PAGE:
SoftBank has made one of the biggest takeover bids so far this year with its $32 billion offer for ARM Holdings, the U.K.'s leading chip and software designer.
The deal has implications for the global economy and Brexit Britain. The move appears to reflect a big bet by SoftBank to boost its presence in the internet-of-things sector, by acquiring a tech leader that can supply information-sharing chips in everyday objects.
But what does the deal tell us about Brexit Britain? The recent vote to leave the EU is deemed so important by global leaders that it was discussed at the recent G20 meeting of finance ministers and central bankers in Chengdu, China. Essentially what global leaders fear is that Brexit will not only unhinge global financial markets, but act as a catalyst for disintegration and instability in the EU. The latter is probably of much greater significance over the long-term. And in a way, that is why the SoftBank announcement is important. Here's why.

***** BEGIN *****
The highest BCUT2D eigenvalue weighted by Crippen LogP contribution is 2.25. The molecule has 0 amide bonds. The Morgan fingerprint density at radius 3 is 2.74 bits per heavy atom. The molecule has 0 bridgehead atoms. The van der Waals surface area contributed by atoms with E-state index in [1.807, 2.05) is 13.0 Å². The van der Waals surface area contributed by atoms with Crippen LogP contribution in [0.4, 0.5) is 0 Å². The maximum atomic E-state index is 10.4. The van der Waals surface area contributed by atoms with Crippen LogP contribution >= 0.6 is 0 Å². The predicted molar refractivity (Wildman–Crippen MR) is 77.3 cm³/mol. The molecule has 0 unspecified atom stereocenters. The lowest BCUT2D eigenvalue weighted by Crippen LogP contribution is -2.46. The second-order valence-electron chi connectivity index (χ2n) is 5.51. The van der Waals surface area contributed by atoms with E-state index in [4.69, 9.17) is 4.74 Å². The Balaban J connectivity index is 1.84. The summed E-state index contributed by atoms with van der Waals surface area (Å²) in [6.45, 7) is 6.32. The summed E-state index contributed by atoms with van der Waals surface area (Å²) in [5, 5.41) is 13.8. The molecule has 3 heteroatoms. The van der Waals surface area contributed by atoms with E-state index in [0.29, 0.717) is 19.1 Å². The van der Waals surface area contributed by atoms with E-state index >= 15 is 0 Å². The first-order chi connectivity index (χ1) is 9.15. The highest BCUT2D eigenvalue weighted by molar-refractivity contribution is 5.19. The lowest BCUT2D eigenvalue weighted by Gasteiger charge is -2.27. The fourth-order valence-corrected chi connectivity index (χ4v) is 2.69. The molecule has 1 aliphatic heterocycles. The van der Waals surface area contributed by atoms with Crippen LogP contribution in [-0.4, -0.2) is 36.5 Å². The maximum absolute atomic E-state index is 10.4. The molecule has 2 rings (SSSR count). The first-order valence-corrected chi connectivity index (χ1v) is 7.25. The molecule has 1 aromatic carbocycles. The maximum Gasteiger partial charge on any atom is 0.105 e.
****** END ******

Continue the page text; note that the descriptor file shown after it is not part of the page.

There are inevitable worries in the U.K. now as to whether the Brexit vote will trigger a recession. The evidence after such a short time is sparse, but the announcement on July 22 of a sharp decline in the latest Purchasing Managers Index to levels not since 2009 certainly sparked fears that it could happen. As well it might.
Yet, the real economic danger for the U.K. in leaving the EU is not so much a contraction in demand over the next three to 12 months, but rather a less noticeable, but more corrosive, impoverishment over the medium-term as the country's trade, investment and labor sources of growth are disrupted and undermined. So, does the SoftBank deal say that everything is okay?